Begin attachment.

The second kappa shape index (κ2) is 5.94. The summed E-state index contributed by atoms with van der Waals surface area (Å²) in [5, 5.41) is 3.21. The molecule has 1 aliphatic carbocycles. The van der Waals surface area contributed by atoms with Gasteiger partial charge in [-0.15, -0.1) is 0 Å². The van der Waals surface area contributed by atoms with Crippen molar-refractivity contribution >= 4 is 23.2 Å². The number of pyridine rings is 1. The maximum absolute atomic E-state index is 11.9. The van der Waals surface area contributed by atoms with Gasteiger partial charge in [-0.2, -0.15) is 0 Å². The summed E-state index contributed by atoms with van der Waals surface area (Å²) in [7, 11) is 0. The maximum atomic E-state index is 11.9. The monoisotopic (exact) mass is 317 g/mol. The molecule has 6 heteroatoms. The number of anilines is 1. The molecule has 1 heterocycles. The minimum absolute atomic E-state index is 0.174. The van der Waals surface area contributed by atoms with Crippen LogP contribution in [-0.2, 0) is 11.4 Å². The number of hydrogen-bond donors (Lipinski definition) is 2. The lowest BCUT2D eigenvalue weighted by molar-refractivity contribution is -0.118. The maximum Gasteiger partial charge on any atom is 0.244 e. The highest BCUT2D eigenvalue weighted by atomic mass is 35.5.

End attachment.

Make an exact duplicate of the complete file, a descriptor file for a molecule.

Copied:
The second kappa shape index (κ2) is 5.94. The summed E-state index contributed by atoms with van der Waals surface area (Å²) in [5, 5.41) is 3.21. The molecule has 1 aliphatic carbocycles. The van der Waals surface area contributed by atoms with Gasteiger partial charge in [-0.15, -0.1) is 0 Å². The van der Waals surface area contributed by atoms with Crippen molar-refractivity contribution >= 4 is 23.2 Å². The number of pyridine rings is 1. The maximum absolute atomic E-state index is 11.9. The van der Waals surface area contributed by atoms with Gasteiger partial charge in [-0.2, -0.15) is 0 Å². The summed E-state index contributed by atoms with van der Waals surface area (Å²) in [7, 11) is 0. The maximum atomic E-state index is 11.9. The monoisotopic (exact) mass is 317 g/mol. The molecule has 6 heteroatoms. The number of anilines is 1. The molecule has 1 heterocycles. The minimum absolute atomic E-state index is 0.174. The van der Waals surface area contributed by atoms with Crippen LogP contribution in [-0.2, 0) is 11.4 Å². The number of hydrogen-bond donors (Lipinski definition) is 2. The lowest BCUT2D eigenvalue weighted by molar-refractivity contribution is -0.118. The maximum Gasteiger partial charge on any atom is 0.244 e. The highest BCUT2D eigenvalue weighted by atomic mass is 35.5.